Alabama's new senator struggles with the basics of WWII

Alabama's Tommy Tuberville is poised to become very well known, but probably not in a good way.
Image:
Former Auburn football coach Tommy Tuberville speaks to supporters in Montgomery, Ala., July 14, 2020.Butch Dill / AP file

Tommy Tuberville was a unique kind of U.S. Senate candidate. The Alabama Republican and former college football coach settled on a specific kind of strategy Americans generally don't see among those seeking statewide office: say very little, do very little, and expect to win by maintaining a relatively low public profile.

During the GOP primaries, for example, Tuberville refused to debate former Attorney General Jeff Sessions. During the general election, he also refused to debate Sen. Doug Jones (D). After struggling to discuss what the Voting Rights Act is, the retired coach seemed to retreat even further from microphones.

In mid-October, the Alabama Media Group's Kyle Whitmire noted, "With three weeks left before the election, Tuberville's campaign strategy is to say as little as possible. No debates. No interviews. No nothing. Tuberville is in hiding." The columnist added, "[I]f a campaign won't let its candidate speak openly because he can't do so without saying dumb things that hurt his chances of winning the election, what the heck is going to happen when he's in the United States Senate?"

None of this seemed to matter too much to voters in Alabama -- Tuberville won in a landslide -- which freed the senator-elect to start speaking up a little more as he gets ready to start his career as a federal lawmaker. Consider his comments to the Alabama Daily News' Todd Stacy yesterday:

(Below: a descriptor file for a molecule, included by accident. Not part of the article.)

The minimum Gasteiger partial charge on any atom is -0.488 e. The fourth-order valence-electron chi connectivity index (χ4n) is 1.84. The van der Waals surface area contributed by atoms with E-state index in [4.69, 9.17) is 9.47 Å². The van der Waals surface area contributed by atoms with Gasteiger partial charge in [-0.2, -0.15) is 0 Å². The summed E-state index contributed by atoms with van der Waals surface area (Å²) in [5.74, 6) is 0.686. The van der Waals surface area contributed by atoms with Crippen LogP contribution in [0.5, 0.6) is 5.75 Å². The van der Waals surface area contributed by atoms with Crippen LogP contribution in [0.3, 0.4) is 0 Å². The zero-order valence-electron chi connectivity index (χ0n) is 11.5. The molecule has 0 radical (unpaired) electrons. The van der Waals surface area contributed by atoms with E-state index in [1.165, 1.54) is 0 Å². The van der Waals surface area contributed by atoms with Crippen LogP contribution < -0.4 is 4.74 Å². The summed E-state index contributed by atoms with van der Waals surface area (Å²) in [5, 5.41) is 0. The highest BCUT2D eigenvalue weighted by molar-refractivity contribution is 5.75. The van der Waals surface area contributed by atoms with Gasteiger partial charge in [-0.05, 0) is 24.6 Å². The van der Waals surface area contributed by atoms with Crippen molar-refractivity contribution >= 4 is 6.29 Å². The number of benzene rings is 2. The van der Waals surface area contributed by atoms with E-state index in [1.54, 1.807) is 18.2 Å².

"I tell people, my dad fought 76 years ago in Europe to free Europe of socialism. Today, you look at this election, we have half this country that made some kind of movement, now they might not believe in it 100 percent, but they made some kind of movement toward socialism. So we're fighting it right here on our own soil."

It's true that Tuberville's father fought in France during World War II, but if the senator-elect thinks the war was about "freeing Europe of socialism," he probably ought to read a book or two about the conflict.

Asked about his willingness to work with the upcoming Biden White House, Tuberville added:

"I think it still is still up in the air who's going to be the president.... So, you know, the media has got to stand down on all of this because they're creating so much havoc. I remember in 2000 Al Gore was president, United States, president elect, for 30 days – 30 days – and after 30 days, it got to the Supreme Court and the Supreme Court says, no, George Bush is going to be the president. That's the problem we'll get into when we do a lot of guessing, and that's all it is right now."

None of this makes any sense. The "media" isn't creating havoc by telling the public who won the election; no one is "guessing" about the vote totals' Al Gore was never identified as president-elect for 30 days; and the Supreme Court stopped a vote-count in Florida in 2000, but it didn't label George W. Bush the president.

As for his expectations for next year, the senator-elect added, "You know, our government wasn’t set up for one group to have all three of branches of government. It wasn’t set up that way, our three branches, the House, the Senate and executive."

The three branches of government are the legislative, the judiciary, and the executive.

This does shed some light on why Tuberville avoided debates and interviews ahead of his successful election victory.